The goal of the hackathon is to bring together researchers interested in developing executable models of the fruit fly brain.

he goal of the hackathon is to bring together researchers interested in developing executable models of the fruit fly brain. Towards that end we will engage systems and computational neuroscientists in modeling, design, implementation and biological validation of an open-source emulation platform of the whole fruit fly brain. All hackathon participants will be provided with an Amazon Machine Image of the recently developed open-source Neurokernelplatform [1] for executable fruit fly brain circuits.

The hackathon is aimed at three main groups of participants: biologists, modelers and software engineers. For biologists, the hackathon focuses on the intuitive modeling and representation of biological data, such as anatomical and recordings data of the fruit fly brain, in the NeuroArch database. For modelers, the hackathon aims at creating/modifying models of neuropils that are compliant with the Neurokernel API. For software engineers, the hackathon focuses on improving the Neurokernel platform and its API, and developing new, proof-of-concept features that are needed by biologists and modelers alike. All hackathon participants will be strongly encouraged to collaborate towards the realization of executable fruit fly brain models.

The Fruit Fly Brain Hackathon is organized in conjunction with the Columbia Workshop on Brain Circuit, Memory and Computation on March 18-19, 2016. Participants of the hackathon are welcome to attend the workshop.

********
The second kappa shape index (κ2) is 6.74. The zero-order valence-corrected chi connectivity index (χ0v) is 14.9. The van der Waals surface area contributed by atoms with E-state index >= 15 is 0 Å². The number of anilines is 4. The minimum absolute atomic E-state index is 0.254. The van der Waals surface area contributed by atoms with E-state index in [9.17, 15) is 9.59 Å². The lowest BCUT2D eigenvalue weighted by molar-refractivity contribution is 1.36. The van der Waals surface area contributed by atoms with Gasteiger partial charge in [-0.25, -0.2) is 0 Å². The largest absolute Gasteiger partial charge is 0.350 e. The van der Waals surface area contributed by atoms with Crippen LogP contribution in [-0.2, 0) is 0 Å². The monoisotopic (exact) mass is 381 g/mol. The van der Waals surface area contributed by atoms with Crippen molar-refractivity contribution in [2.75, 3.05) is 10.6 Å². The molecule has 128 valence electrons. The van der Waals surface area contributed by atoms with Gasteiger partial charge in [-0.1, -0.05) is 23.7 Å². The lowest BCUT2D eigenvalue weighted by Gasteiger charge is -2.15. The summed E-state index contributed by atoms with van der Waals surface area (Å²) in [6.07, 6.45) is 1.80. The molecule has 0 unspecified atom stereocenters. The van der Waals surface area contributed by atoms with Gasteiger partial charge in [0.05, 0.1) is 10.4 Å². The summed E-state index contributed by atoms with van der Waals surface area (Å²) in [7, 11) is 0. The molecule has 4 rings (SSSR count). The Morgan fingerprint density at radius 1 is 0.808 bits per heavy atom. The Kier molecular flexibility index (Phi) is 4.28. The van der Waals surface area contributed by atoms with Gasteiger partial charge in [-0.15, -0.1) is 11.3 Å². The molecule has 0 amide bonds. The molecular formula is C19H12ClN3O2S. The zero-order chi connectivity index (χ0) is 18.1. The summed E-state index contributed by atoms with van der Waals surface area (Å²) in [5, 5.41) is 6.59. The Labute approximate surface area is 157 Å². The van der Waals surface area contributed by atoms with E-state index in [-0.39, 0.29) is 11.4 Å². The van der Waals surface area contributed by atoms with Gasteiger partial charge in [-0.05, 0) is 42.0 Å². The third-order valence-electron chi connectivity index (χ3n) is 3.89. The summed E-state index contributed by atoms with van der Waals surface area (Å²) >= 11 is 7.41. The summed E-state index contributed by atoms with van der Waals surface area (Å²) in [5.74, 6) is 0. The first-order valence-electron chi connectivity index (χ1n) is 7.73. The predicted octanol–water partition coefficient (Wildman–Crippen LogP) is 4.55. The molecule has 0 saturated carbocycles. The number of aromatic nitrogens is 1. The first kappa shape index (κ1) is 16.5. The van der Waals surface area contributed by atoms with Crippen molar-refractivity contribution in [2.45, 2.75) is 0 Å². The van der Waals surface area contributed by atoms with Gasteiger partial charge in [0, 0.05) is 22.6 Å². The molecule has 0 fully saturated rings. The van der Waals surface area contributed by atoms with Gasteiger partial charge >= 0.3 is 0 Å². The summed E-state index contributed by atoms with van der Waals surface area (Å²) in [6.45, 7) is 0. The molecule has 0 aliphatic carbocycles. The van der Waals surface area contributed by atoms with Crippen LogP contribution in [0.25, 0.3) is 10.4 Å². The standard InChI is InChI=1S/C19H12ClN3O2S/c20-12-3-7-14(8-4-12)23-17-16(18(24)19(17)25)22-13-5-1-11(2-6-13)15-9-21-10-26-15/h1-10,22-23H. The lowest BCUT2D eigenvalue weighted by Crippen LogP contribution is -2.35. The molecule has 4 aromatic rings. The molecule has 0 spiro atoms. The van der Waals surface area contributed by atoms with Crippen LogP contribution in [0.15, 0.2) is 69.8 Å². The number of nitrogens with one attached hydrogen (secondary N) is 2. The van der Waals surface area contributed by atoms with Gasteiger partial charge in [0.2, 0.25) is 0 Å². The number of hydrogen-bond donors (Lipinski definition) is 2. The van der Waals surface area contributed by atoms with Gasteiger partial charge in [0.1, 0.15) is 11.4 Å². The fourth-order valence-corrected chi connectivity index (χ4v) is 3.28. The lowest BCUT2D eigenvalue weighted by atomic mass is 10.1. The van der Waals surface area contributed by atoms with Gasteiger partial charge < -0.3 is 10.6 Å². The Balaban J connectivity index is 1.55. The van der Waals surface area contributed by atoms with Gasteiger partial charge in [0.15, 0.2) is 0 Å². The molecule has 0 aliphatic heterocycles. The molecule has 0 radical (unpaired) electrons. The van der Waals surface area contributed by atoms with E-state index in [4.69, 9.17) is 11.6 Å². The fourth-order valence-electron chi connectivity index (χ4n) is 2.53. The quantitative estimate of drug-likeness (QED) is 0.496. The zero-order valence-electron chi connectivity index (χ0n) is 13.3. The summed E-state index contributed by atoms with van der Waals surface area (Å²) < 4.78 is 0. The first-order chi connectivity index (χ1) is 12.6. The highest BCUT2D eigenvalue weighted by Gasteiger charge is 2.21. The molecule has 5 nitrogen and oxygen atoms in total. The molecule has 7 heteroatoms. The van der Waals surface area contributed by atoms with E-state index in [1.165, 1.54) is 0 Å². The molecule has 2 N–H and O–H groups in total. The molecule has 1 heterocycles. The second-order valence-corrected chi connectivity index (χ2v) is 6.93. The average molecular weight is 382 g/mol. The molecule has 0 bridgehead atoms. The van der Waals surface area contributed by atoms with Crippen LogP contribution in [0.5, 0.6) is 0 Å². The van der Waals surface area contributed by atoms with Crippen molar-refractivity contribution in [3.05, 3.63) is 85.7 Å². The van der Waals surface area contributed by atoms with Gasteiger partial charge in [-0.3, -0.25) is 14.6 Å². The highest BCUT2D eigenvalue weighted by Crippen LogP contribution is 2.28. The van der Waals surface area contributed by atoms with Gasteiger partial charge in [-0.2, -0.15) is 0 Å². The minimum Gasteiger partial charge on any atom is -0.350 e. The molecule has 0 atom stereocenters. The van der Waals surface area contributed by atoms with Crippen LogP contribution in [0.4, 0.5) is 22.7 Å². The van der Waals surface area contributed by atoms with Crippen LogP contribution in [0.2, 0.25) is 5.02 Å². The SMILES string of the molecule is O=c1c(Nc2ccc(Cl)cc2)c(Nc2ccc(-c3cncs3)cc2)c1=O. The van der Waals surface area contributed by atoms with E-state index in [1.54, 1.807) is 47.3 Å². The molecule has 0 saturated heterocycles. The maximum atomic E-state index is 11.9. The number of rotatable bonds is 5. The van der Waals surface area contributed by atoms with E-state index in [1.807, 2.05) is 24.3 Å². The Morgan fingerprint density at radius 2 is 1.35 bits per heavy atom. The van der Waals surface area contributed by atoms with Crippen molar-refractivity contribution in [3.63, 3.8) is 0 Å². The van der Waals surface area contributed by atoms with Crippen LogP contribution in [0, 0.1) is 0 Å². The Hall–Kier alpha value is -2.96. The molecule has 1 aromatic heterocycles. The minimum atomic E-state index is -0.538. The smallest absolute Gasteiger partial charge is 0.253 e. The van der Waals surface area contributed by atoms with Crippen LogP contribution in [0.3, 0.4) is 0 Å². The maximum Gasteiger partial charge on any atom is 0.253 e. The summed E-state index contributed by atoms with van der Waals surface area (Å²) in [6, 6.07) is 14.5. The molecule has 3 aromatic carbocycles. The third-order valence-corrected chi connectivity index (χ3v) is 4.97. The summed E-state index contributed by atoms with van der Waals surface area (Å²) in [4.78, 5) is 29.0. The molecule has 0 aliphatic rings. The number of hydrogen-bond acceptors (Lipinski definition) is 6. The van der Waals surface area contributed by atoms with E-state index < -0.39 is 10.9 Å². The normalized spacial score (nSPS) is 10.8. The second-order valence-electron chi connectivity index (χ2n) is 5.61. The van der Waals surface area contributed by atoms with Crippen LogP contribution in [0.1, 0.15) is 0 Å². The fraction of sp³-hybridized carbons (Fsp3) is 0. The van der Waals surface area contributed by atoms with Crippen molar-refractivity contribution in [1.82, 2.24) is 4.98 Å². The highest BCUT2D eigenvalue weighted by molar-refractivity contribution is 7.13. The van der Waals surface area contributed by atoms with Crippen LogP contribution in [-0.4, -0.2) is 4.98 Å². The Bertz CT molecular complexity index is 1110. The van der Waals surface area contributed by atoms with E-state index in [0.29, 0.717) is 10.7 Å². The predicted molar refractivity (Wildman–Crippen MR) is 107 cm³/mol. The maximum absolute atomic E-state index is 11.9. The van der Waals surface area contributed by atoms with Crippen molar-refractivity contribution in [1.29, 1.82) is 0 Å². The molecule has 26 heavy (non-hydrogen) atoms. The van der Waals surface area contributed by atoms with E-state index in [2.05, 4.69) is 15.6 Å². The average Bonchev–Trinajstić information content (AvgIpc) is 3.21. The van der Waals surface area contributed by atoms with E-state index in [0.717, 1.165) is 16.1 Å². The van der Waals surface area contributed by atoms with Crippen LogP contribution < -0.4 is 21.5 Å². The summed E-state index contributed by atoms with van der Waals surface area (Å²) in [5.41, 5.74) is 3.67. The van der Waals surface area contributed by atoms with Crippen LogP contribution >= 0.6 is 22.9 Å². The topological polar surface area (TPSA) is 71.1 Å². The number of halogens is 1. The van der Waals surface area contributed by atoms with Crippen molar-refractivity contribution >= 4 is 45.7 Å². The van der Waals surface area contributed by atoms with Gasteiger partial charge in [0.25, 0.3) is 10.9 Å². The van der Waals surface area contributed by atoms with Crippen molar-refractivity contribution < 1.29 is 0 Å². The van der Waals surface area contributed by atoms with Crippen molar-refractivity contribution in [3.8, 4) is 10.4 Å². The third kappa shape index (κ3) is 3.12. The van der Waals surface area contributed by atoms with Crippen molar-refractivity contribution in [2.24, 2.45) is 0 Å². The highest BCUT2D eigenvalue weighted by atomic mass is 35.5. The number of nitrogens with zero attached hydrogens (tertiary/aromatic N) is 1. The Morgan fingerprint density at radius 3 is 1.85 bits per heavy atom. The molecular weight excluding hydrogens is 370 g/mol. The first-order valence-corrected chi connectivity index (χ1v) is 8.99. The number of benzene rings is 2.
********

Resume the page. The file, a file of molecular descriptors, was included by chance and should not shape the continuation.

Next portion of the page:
More details on the official site: http://www.bionet.ee.columbia.edu/hackathons/ffbh/2016

View full rules

Eligibility

Registration is free but all participants have to register. To help us better organize the event, please provide in the appropriate registration block a brief description of your background and what you would like to learn/achieve during the hackathon. Thank you!

Requirements

The hackathon relies on the Amazon Elastic Compute Cloud (Amazon EC2) as the main computing resource. Prior to attending the hackathon, participants are requested to set up an account with Amazon EC2 and to familiarize themselves with creating Linux GPU instances. Please be aware that Amazon charges for the EC2 service (pricing info can be found here). Students can obtain free credits from AWS Educate. During the hackathon high speed wired and wireless network Internet access will be provided to all participants.

To help participants get started with Neurokernel, we provide an Amazon Machine Image (AMI) with a preloaded Neurokernel. For more information about how to use this AMI and how to get started with Amazon EC2, please see this notebook.

In addition to using the Amazon EC2 service for high performance GPU computing, a limited number of Nvidia Jetson TK1 embedded development kitswill be provided to participants interested in developing fruit fly brain models using embedded systems. The Jetson TK1 platform features a Tegra K1 SOC that consists of a NVIDIA Kepler GPU with 192 CUDA cores and a NVIDIA 4-Plus-1 Quad-Core ARM Cortex-A15 CPU. These embedded chips have been used to power a number of tablets, e.g., Shield Tablet K1.

For the Jetson TK1, we have preloaded all the embedded systems with software supporting the execution of Neurokernel. For information about how to run Neurokernel on the Jetson TK1, see this tutorial. Participants interested in developing fruit fly brain models on Jetson TK1 are encouraged to familiarize themselves with an embedded Linux system through, e.g., elinux.org.

Judges

Paul Richmond

Paul Richmond
University of Sheffield

Yiyin Zhou

Yiyin Zhou
Columbia University

Judging Criteria

  • No judging
    There is no criteria as there is no competitive element to the hackathon.